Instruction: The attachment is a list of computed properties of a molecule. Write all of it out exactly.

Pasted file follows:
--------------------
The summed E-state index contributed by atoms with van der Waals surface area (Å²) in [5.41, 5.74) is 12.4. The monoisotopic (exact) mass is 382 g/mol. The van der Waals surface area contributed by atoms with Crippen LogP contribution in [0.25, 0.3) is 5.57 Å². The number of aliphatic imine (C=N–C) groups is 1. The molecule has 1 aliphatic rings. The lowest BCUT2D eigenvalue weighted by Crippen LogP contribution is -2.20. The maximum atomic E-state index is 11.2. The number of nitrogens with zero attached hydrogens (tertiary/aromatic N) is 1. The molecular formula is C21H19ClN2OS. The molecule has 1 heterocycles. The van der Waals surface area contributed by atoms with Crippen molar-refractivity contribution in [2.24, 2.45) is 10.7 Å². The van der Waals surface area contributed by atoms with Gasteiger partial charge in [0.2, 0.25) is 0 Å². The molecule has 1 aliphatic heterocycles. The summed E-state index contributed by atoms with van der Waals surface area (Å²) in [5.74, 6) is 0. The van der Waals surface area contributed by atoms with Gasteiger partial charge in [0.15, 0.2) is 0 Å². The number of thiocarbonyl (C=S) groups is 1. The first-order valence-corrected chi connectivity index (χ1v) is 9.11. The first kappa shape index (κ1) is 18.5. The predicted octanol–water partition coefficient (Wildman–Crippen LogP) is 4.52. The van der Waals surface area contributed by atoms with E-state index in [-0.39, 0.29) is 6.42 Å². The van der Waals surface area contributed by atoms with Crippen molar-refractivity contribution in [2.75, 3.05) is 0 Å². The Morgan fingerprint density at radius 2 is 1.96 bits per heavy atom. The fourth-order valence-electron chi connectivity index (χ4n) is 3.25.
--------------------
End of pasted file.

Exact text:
The summed E-state index contributed by atoms with van der Waals surface area (Å²) in [5.41, 5.74) is 12.4. The monoisotopic (exact) mass is 382 g/mol. The van der Waals surface area contributed by atoms with Crippen LogP contribution in [0.25, 0.3) is 5.57 Å². The number of aliphatic imine (C=N–C) groups is 1. The molecule has 1 aliphatic rings. The lowest BCUT2D eigenvalue weighted by Crippen LogP contribution is -2.20. The maximum atomic E-state index is 11.2. The number of nitrogens with zero attached hydrogens (tertiary/aromatic N) is 1. The molecular formula is C21H19ClN2OS. The molecule has 1 heterocycles. The van der Waals surface area contributed by atoms with Crippen molar-refractivity contribution in [2.24, 2.45) is 10.7 Å². The van der Waals surface area contributed by atoms with Gasteiger partial charge in [0.2, 0.25) is 0 Å². The molecule has 1 aliphatic heterocycles. The summed E-state index contributed by atoms with van der Waals surface area (Å²) in [5.74, 6) is 0. The van der Waals surface area contributed by atoms with Gasteiger partial charge in [0.15, 0.2) is 0 Å². The number of thiocarbonyl (C=S) groups is 1. The first-order valence-corrected chi connectivity index (χ1v) is 9.11. The first kappa shape index (κ1) is 18.5. The predicted octanol–water partition coefficient (Wildman–Crippen LogP) is 4.52. The van der Waals surface area contributed by atoms with E-state index in [-0.39, 0.29) is 6.42 Å². The van der Waals surface area contributed by atoms with Crippen molar-refractivity contribution in [2.75, 3.05) is 0 Å². The Morgan fingerprint density at radius 2 is 1.96 bits per heavy atom. The fourth-order valence-electron chi connectivity index (χ4n) is 3.25.